Hillary Clinton could use her huge popularity in America to help rescue the beleaguered president. Or to make a last bid for the top job herselfby Diane Roberts / December 15, 2010 / Leave a comment
Published in January 2011 issue of Prospect Magazine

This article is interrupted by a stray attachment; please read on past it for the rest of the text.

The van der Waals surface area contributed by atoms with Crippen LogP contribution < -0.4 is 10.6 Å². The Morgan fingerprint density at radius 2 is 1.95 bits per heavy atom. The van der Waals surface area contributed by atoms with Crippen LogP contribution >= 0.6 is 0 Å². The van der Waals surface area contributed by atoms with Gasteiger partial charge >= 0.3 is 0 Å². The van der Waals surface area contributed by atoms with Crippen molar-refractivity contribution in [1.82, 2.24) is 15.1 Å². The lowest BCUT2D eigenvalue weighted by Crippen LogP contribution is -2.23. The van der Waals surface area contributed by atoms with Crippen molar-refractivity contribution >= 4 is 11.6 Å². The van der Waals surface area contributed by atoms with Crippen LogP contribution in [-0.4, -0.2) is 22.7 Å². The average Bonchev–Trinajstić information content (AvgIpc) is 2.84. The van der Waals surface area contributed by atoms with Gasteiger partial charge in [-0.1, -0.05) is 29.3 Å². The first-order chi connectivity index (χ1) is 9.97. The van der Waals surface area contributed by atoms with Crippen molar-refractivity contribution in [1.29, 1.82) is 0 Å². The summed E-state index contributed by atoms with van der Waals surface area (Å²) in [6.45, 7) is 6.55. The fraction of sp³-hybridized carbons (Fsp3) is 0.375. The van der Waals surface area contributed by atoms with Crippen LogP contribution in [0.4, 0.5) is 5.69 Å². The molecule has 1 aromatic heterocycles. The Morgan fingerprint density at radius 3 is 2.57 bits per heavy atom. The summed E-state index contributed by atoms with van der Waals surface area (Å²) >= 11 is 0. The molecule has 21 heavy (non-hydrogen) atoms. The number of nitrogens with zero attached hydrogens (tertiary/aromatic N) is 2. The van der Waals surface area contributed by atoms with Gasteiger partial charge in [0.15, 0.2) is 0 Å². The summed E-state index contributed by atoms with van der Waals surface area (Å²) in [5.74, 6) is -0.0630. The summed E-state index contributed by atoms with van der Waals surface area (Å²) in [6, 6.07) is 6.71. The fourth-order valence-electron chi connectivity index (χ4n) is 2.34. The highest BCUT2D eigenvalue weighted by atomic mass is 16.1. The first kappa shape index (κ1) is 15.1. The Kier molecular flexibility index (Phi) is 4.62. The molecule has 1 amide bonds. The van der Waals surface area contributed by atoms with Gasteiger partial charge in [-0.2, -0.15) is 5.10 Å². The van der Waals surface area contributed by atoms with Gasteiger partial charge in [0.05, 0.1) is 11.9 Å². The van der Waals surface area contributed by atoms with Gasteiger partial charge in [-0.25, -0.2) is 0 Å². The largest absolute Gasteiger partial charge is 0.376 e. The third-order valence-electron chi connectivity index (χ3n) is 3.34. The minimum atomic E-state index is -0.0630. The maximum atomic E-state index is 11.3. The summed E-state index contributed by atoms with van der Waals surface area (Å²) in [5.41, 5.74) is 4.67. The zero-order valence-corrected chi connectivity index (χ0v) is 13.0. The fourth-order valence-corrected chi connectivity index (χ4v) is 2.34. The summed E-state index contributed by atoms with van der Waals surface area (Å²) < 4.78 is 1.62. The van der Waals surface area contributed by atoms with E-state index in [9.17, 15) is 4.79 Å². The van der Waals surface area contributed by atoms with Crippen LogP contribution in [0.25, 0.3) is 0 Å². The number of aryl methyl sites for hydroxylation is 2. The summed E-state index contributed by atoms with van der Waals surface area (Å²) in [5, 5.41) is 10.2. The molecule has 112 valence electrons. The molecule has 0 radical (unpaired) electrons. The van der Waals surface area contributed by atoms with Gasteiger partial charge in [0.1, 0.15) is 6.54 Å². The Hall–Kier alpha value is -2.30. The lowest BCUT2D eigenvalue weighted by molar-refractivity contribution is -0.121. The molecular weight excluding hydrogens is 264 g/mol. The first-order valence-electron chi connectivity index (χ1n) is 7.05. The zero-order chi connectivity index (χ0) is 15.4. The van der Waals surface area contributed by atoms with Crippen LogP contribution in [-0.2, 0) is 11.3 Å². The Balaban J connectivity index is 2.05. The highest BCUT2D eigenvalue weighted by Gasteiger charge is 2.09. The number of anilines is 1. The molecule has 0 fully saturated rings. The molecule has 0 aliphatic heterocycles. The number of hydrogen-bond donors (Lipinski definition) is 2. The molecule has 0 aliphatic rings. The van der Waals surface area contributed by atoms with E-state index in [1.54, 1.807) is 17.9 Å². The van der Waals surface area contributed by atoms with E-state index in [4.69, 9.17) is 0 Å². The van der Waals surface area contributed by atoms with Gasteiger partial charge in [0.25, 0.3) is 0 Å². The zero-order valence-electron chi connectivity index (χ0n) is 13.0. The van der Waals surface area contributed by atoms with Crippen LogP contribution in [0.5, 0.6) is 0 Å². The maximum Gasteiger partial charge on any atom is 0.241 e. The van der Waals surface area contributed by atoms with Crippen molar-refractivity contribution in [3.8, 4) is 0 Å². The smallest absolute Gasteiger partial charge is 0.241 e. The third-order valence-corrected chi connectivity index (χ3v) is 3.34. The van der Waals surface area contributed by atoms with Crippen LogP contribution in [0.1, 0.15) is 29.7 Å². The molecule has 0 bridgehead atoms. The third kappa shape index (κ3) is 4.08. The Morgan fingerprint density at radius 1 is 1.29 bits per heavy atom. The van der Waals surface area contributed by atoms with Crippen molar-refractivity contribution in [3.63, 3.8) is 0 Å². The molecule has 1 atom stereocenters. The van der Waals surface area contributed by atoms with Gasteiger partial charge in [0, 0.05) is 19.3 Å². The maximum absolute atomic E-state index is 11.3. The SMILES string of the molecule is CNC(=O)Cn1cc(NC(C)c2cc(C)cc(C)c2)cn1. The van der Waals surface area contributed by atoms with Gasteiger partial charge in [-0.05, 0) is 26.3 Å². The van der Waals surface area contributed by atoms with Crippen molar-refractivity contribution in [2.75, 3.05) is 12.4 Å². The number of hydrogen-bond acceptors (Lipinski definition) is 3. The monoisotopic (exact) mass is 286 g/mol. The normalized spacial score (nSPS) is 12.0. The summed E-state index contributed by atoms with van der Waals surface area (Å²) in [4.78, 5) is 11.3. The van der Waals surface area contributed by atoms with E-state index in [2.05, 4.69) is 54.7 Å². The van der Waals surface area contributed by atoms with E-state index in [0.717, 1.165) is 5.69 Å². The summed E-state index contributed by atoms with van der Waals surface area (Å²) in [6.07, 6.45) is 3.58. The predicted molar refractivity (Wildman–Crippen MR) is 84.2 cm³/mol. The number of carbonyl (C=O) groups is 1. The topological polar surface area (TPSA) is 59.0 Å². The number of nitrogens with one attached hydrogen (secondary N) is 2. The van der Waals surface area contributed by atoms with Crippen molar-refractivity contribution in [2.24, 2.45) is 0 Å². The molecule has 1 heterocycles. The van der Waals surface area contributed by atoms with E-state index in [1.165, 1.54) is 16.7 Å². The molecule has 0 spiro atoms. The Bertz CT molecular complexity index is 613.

On the afternoon of 3rd November, as the scale of the Democrats’ losses in the midterm elections became clear, President Barack Obama appeared before the television cameras, eyes downcast, lips pursed, chin puckered under the tension of his frown. At the same time, Hillary Clinton, his Secretary of State, was nearly 10,000 miles away in Papua New Guinea. She greeted women’s rights activists and planted a mango tree before flying off to negotiate with the defence ministers of New Zealand and Australia, scoring another diplomatic success. Despite the recent furore over WikiLeaks putting purloined State Department documents online, Clinton has had the best year of her professional life. In early December, Hillary Clinton told reporters that Secretary of State will be “my last public position.” She said she would most likely become an advocate for women and children. When asked if she had any intention of running for president she said, “No, I do not.” But politicians have been known to change their minds. Political strategists across America are still asking two questions. Might Clinton destroy Obama by challenging him in 2012, in pursuit of her one-time dream of becoming the first female US president? Or will she rescue him from his troubles by becoming his vice-president, or by working to transfer to him the reputation she has earned? Hillary Clinton is one of the most recognisable political faces in the world. Polls show that she is one of the most popular politicians in the US—far more popular than her boss. She appeals to discontented voters in the centre who long for the prosperous (if scandal-ridden) days of her husband’s presidency. After an election in which women were more prominent than they have been for decades, led by Sarah Palin and the “Mama Grizzlies” of the Tea Party, Clinton’s gender may also finally be as much of an asset as a handicap. Nearly 60 per cent of women voted for Obama in the 2008 presidential election. Yet in the recent midterms, just over half of women who voted backed a Republican candidate for Congress or a state governorship. Obama’s strategists wonder if Clinton could bring these women back to the Democratic fold. Anne Kornblut, author of Notes from the Cracked Ceiling: Hillary Clinton, Sarah Palin and What It Will Take for a Woman to Win, points out that, in the 2010 election, Democratic women stayed home, but argues that Clinton could prove pivotal in 2012. “She could restore a connection with women voters. Her visibility helps. People take her seriously.” Looking back to the jubilation on the night when Obama was elected—the ecstatic crowds that took to the streets in New York and Washington, the quarter-million cheering supporters who rallied in Chicago’s Grant Park—it is hard to credit the trouble in which the president now finds himself. He begins the third year of his presidency with approval ratings of around 46 per cent, down from 70 per cent when he first took office. Unemployment remains at 10 per cent, the highest for 27 years. Republicans take control of the House of Representatives on 3rd January, and plan to torment him with hearings on the BP oil rig disaster, the Wall Street bailout, healthcare reform, and on whether he has “gone soft” on Guantánamo prisoners. Republican Senator Mitch McConnell has declared that the Republicans’ top goal—never mind Iraq and Afghanistan, the recession or terrorism—is to defeat Obama in 2012. Even Obama’s own party won’t give him a break. Florida Senator Bill Nelson, a moderate, has complained that the president’s promotion of environmental policies and his perceived anti-business attitudes created a “toxic atmosphere” for Democrats before the midterms. Those on the party’s progressive wing, such as financier George Soros, one of the Democrats’ biggest donors, want Obama to close the prison camps at Guantánamo completely, allow gays to serve openly in the military and get serious about climate change. Meanwhile, across the country, almost everyone dislikes some part of Obama’s healthcare reform, one of his greatest achievements. He gets only the faintest of applause for saving jobs with the $800bn economic stimulus. Three of his economic advisers have departed, chief of staff Rahm Emanuel has resigned to run for mayor of Chicago, and adviser David Axelrod has left to work on Obama’s 2012 re-election. His generals publicly reject his July 2011 deadline to start bringing US troops home from Afghanistan; Americans are angry with him for not ending that war, yet give him little credit for bringing 100,000 US soldiers home from Iraq. In contrast, Hillary Clinton is looking good. By accepting Obama’s offer to be his Secretary of State, she put the rancour of the campaign behind her far better than many had thought possible. She had been the favourite to be the Democratic candidate since she announced her intention to run for the White House on 20th January 2007, with two words on her website: “I’m in.” She remained the frontrunner until Obama’s wins in the primary contests began to add up and his grassroots fundraising took off. Diehard Hillaristas have never forgiven Obama for usurping the place they thought was hers. Given the acrimony, it is remarkable that she has. After all, she had been preparing for the job most of her life. In 1968, she was elected president of the student governing board of Wellesley College. In 1992, when Bill Clinton was elected president, she entered the White House as a new kind of First Lady, one who did not, as she said, “stay home and bake cookies.” She stood by her man during the Monica Lewinsky affair and his impeachment, spending hours in the White House gym as the House of Representatives extracted intimate testimony from the protagonists. Then she struck out on her own, becoming New York’s junior senator in 2000, the first former First Lady to win national elected office. Critics accused her of exploiting her husband’s connections and fame to win her first six-year term in the Senate. But once in office, Clinton’s intellect and skills as a negotiator became evident. Her charm, diligence, and mastery of the gargantuan defence budget impressed everyone on Capitol Hill. She joined a prayer group for members of Congress, earning the friendship even of ultra-conservatives such as Kansas Senator Sam Brownback, who ended up asking her forgiveness for hating her. Under the Senate’s seniority system, it can take decades to be appointed to the most powerful committees. Clinton won a place on the Armed Services Committee in her second year, shortly before the US invasion of Iraq. In 2006, she exposed the contradictions of military strategy, when General John Abizaid, the top US commander in the Middle East, told the committee he did not favour building up troops, nor did he want to draw them down. While senators John McCain, Edward Kennedy and Joe Lieberman used their allotted speaking time to grandstand, Clinton went at Abizaid like a lawyer, suggesting he was trying to argue both ways: “Hope is not a strategy,” she said. Yet “hope” proved a winning slogan for the rival who dislodged her from the path to the White House. For all her expertise, when a charismatic but inexperienced young African-American senator with a compelling life story and a telegenic family came along, the country fell in love with him. Clinton’s core supporters, including longstanding feminists who identified with her struggles to make it in male-dominated politics, were furious. Like Clinton herself, many had participated in the civil rights movement and would have been delighted to support a black presidential candidate—just not when Hillary was running. Women, black and white, felt that America had been here before, forced to choose between the competing claims of two long-oppressed groups. In the 19th century, the abolitionist and feminist movements were linked: freedom for slaves should mean freedom for women. In 1872, Victoria Woodhull, the first woman to run for president of the US, borrowed anti-slavery discourse in her Equal Rights party platform, calling on “all the citizens of our Republic, irrespective of sex or race, to unite in reasserting the truth of the doctrines laid down by our fathers in 1776, and sealed with their blood in the war of the Revolution.” Woodhull, who was also an advocate of “free love” and birth control, was vilified as “Mrs Satan,” and called a prostitute and a “monster.” She spent election day in jail, having been arrested for “indecency” when the newspaper she owned printed a story accusing a well-known clergyman of an affair. At the time, former slaves could vote—as long as they were men. Women would not be able to until 1920. The 50-year gap between constitutional recognition of black men as citizens and women as citizens has long been a cause of friction among America’s progressives. Some commentators in 2008 compared the primary contest between Clinton and Obama to the feud between Frederick Douglass and Elizabeth Cady Stanton over a century before. Douglass was a runaway slave turned abolitionist superstar; Stanton organised the pioneering convention on women’s rights in 1848. They had similar politics: Douglass advocated women’s suffrage; Stanton called for an end to slavery. But after the American Civil War, the two fell out. In 1869, the 15th Amendment, giving black men the right to vote, was ratified. Women were excluded from the franchise. As historian Debby Applegate, writing in the New York Times in May 2008, put it, Stanton and her sister feminists were told by “their allies in Congress that public opinion left room for just one minority group to make it through the door of suffrage and that this was ‘the Negro’s hour.’” Of course, this isn’t 1869, but the historical resonance added to the bitterness of Clinton’s loss. Obama didn’t do himself any favours with women when he curtly described her as “likeable enough” in the debate before the New Hampshire primary (which she won). It didn’t help her with minorities when she seemed to diminish Martin Luther King’s importance, suggesting that his dream only “began to be realised when President Johnson passed the Civil Rights Act.” Things only got worse when Bill Clinton—famously called “America’s first black president” by Nobel prize-winning novelist Toni Morrison—dismissed Obama’s victory over Hillary in the South Carolina primary, suggesting it had happened only because he was black. It is to her credit that Clinton put the bitterness behind her to take the high-stakes job of Secretary of State. After a muted start, she can claim a list of successes. She has helped craft new sanctions that have real bite on companies trading with Iran. She has helped to salvage at least the fragments of an Israeli-Palestinian peace process from an Administration policy that lurched into confusion. She gives off an air of resolve that often eludes the president: her condemnation of Russia’s invasion of Georgia was uncompromising. So was her reproof of North Korea when, in July, binoculars in hand, she stood at the edge of the demilitarised zone between the two Koreas. If she can manage to get the Strategic Arms Reduction treaty with Russia ratified by the Senate, it will be a major victory. The result is that where Republicans excoriate Obama for his foreign policy, they largely give Clinton a pass. Looking good: Hillary Gates with Defence Secretary Robert Gates looking towards North Korea in July As always for a female politician, harsh comments are reserved for her appearance—above all, her hair. In a graduation speech to Yale University students in 2001, Clinton herself drily noted that Yale Law School had failed to teach her the vital life lesson that: “Hair matters… Pay attention to your hair, because everyone else will.” She was right. The nation has been analysing her coiffures for 20 years, going back to the velvet hairband days of her husband’s first term. The Washington Post recently defended her decision to grow her hair to shoulder-length, supposedly forbidden territory for women over 50. In September, when she adopted a scraped-back hairstyle, it provoked debate on the Huffington Post, Forbes, Fox News, and the chatshow The View about whether it was a good look (it wasn’t, they concluded). Even if her hairstyle isn’t always popular, she is. An October CNN poll gave her a favourable rating of 62 per cent, surpassed only by her husband Bill, with 63 per cent (Obama was at 48 per cent). This is a dramatic shift from the 1990s when she was reviled by half the nation. She was pilloried along with her husband for the Whitewater finance scandal, which dogged his last term as governor of Arkansas and his first term as president. She was also attacked for over-reaching. Bill Clinton promised voters what sounded to critics like a co-presidency: “Buy one, get one free,” he said, but her over-ambitious healthcare reforms imploded in Congress. Even during the Lewinsky affair, her support fractured: some women despised her for not leaving him. Others disliked what they saw as her cold ambition, staying with an errant spouse because he might help in her quest for power. Hillary-hating was once a national industry. Amazon.com still sells a Hillary Clinton voodoo doll ( “Stick it to her before she sticks it to you!”). Dozens of websites and books claim that she is a lesbian or an “Illuminist sorceress.” Long before Tea Party Senate candidate Christine O’Donnell insisted “I’m not a witch,” Clinton, a Methodist, was accused of practising paganism in the White House. (She did hold a sort of séance where she imagined talking with Eleanor Roosevelt). Some of these stories hang on in the right-wing blogosphere, and there was a recent eruption of recession-driven envy over the $2m wedding of the Clintons’ daughter Chelsea. Yet, in November, Newt Gingrich, the Republican former Speaker of the House, who once referred to her and Bill as “enemies of normal Americans,” praised her performance as Secretary of State and said she’d be an equally “terrific” defence secretary. Pro and anti-Hillary campaign merchandise Despite her protestations to the contrary, might she be tempted to use her new popularity to run for president in 2012? When on 8th September 2010, she called the national debt a “security risk,” some took it as a sign that she would try to deprive Obama of a second term. The paraphernalia of a campaign are springing up, even though there is no campaign. “Run, Hillary, Run” T-shirts are on sale. A television commercial bankrolled by a dentist in Illinois has appeared in several cities, trumpeting “Hillary Clinton for president. Start Now. Where there’s a Hill there’s a way.” Though Clinton has said she doesn’t intend to run, speculation will flourish as it suits both right and left. Clinton’s loyalists are still angry that Obama seized the prize they thought was rightfully hers. James Carville, the outspoken Democratic strategist known as the “Ragin’ Cajun,” recently snarled that “if Hillary gave one of her balls to Obama, he’d have two.” Clinton’s most unlikely cheerleaders are conservative Republicans eager to exploit divisions among the Democrats. During the 2008 primaries, radio talkshow host Rush Limbaugh launched “Operation Chaos,” a scheme which encouraged Republicans to change their party registration to Democrat and vote for Hillary in the primaries, thus impeding Obama’s path to the party’s nomination. Fox News pundits Bill O’Reilly, Bernard Goldberg and Dick Morris, former Bill Clinton adviser, have said they were confident that Clinton would beat Obama in the primaries for the 2012 nomination. That could set up a “catfight,” as some commentators have gleefully called it, between the current twin female icons of US politics: Hillary Clinton and Sarah Palin, known to their supporters as simply “Hillary” and “Sarah.” Palin is already acting like a candidate. She has her own fundraising organisation, SarahPAC, and will visit Iowa, a state which holds a key early presidential caucus, three times on tour for her new book, America By Heart. By contrast, Clinton has kept a low profile in the US. In the run-up to the midterms she was, by choice, largely invisible, while her husband crisscrossed the country, campaigning for Democrats. Clinton knows challenging Obama for the presidency could be a death blow to the Democrats’ chances of keeping the White House. They suffered this fate in 1980, when Senator Edward Kennedy tried to win the nomination away from Jimmy Carter, dividing the party and handing the White House to Ronald Reagan. Despite that history lesson, there is talk that Russ Feingold of Wisconsin, a champion of the left who has just lost his Senate seat, might take on Obama. But Clinton is thought too loyal to the party, and too conscious of the risks, to do the same. Not to be deterred, Washington’s rumination machine will not give it up. So Hillary won’t run in 2012. But what about 2016, when the two terms permitted to Obama are up? Clinton would then be 68. Some pundits think that is too old, but Ronald Reagan was nearly 70 when he became president. Or what about becoming Obama’s vice-president, ousting the gaffe-prone Joe Biden? She’s denied that, too. But Bob Woodward, the Washington Post journalist who has been ferreting out White House secrets since the Watergate scandal in 1972, says that Clinton swapping jobs with Biden “is on the table.” It is unclear why she would want to give up being Secretary of State, a job where she can make her own mark, for the notoriously insubstantial vice-presidency. But it is clear why Obama might want her to. He could use her presence on the ticket to woo back women voters. Reporter Peter Wallsten, who has covered the White House for the Los Angeles Times and the Wall Street Journal, doubts she covets Biden’s job, but agrees Hillary is vital to Obama’s re-election: “Democrats need white women, plus working class and centrist voters, to return to them. Without them, the Obama coalition will have trouble in 2012.” Women played a central part in Obama’s election, but in the midterms, they didn’t turn out for the Democrats and the Republicans captured the House. The races were dominated by a crop of new, Tea Party-backed Republican women, many of whom failed to win, but gave a markedly female face to the campaigns. Sharron Angle challenged Harry Reid, the Senate majority leader from Nevada, and Christine O’Donnell attracted global attention as Delaware’s Republican nominee for the Senate. In California, former Hewlett-Packard CEO Carly Fiorina tried to oust Senator Barbara Boxer, and Meg Whitman, the billionaire former CEO of eBay, spent $141m of her own money running for governor of California. Less high-profile Republican women won a record number of governorships: Nikki Haley in South Carolina; Mary Fallin in Oklahoma; and Susana Martinez in New Mexico. Women in US politics still come in for the kind of demonisation that Victoria Woodhull suffered in the 19th century. Democratic House Speaker Nancy Pelosi became the villain of choice for Republicans in the midterms: in a Florida advert, a man holding a gun says he feels threatened by Pelosi and her fellow liberals. A web video by the Republican National Committee shows Pelosi in what appears to be an inferno and says “Fire Pelosi! No More Madam Speaker!” The insults got personal and sartorial: Carly Fiorina dismissed Barbara Boxer’s style as “sooo yesterday,” while the media’s obsession with Sarah Palin’s Naughty Monkey stilettos got silly. Yet for all the hype and fashion commentary, there was a sense in November that the novelty of women in politics may be fading, just because they are much more common. Women have, as the Virginia Slims slogan said, come a long way in US political life during Clinton’s professional lifetime. In 1984, Geraldine Ferraro became the first woman on a major party ticket. In 1992, when Hillary entered the White House as First Lady, four women were elected to the Senate, bringing the total up to six (out of 100). Nancy Pelosi became the first female Speaker of the House of Representatives in 2006. Three women have now been Secretary of State. Yet in 2011 there will be fewer women in Congress than in 2008, just 17 per cent, with 73 House members (out of 435)and 17 Senators. It’s low compared with the House of Commons, where 21 per cent of seats are held by women, the Swedish parliament, where 46 per cent are women, or India, which requires that one third of seats be set aside for women. If Clinton declines to jump into electoral politics again, she could help Obama while remaining Secretary of State, both in his battles with a divided Congress—where respect and admiration for her remain high—and in preparing for his re-election. Should Palin become the Republican nominee in 2012, Clinton’s gravitas and knowledge would be an important counterweight to Palin’s celebrity. Clinton might be able to deliver a big foreign policy trophy to Obama: movement towards the creation of a Palestinian state, or human rights progress in China. As the nation’s chief diplomat, the Secretary of State traditionally stays above politics: “She can’t campaign overtly,” says Wallsten. “But you’ll see her out giving speeches, reminding centrist white Democrats that they can still relate to the Obama Administration.” Kornblut suggests Clinton might even step down from her position before 2012. “Then,” she says, “she could campaign for Obama. She’s a loyal Democrat and she and Obama have patched everything up.” It seems most likely that she will help him from her current post. And after that? Most Secretaries of State don’t serve more than one presidential term. If Obama wins in 2012, he might well appoint someone new. Hillary could then, as she has said, retire from politics, becoming president of Yale or head of her own think tank. She may indeed, as she suggests, take up the cause of women worldwide. Or she might look to be a federal judge or even to join the US Supreme Court, an appointment for life with enormous power to shape the country’s future. Clinton has wanted to be president for so long that another attempt cannot be ruled out. Politics is the ultimate never-say-never situation. But at this point, it seems highly unlikely. She may content herself with knowing she has paved the way for other women. When she conceded the Democratic presidential nomination in 2008, she told her broken-hearted supporters they had put “18 million cracks” in “that highest, hardest glass ceiling.” Referring to the many American female astronauts, she said: “If we can blast 50 women into space, we will someday launch a woman into the White House.” AMERICA’S EQUAL RIGHTS PIONEERS Victoria Woodhull was the first woman to run for president of the US, in 1872. She was demonised for her equal rights platform at a time when women did not have the vote. After divorcing her second husband, she moved to England, married again and published a magazine. Elizabeth Cady Stanton was an early feminist, although women waited almost 20 years after her death in 1902 to get the vote. In favour of interracial marriage, she campaigned with activist Frederick Douglass, a former slave. Named as Woodhall’s running mate, Douglass was the first black man to be nominated as vice-president, although he never actually stood.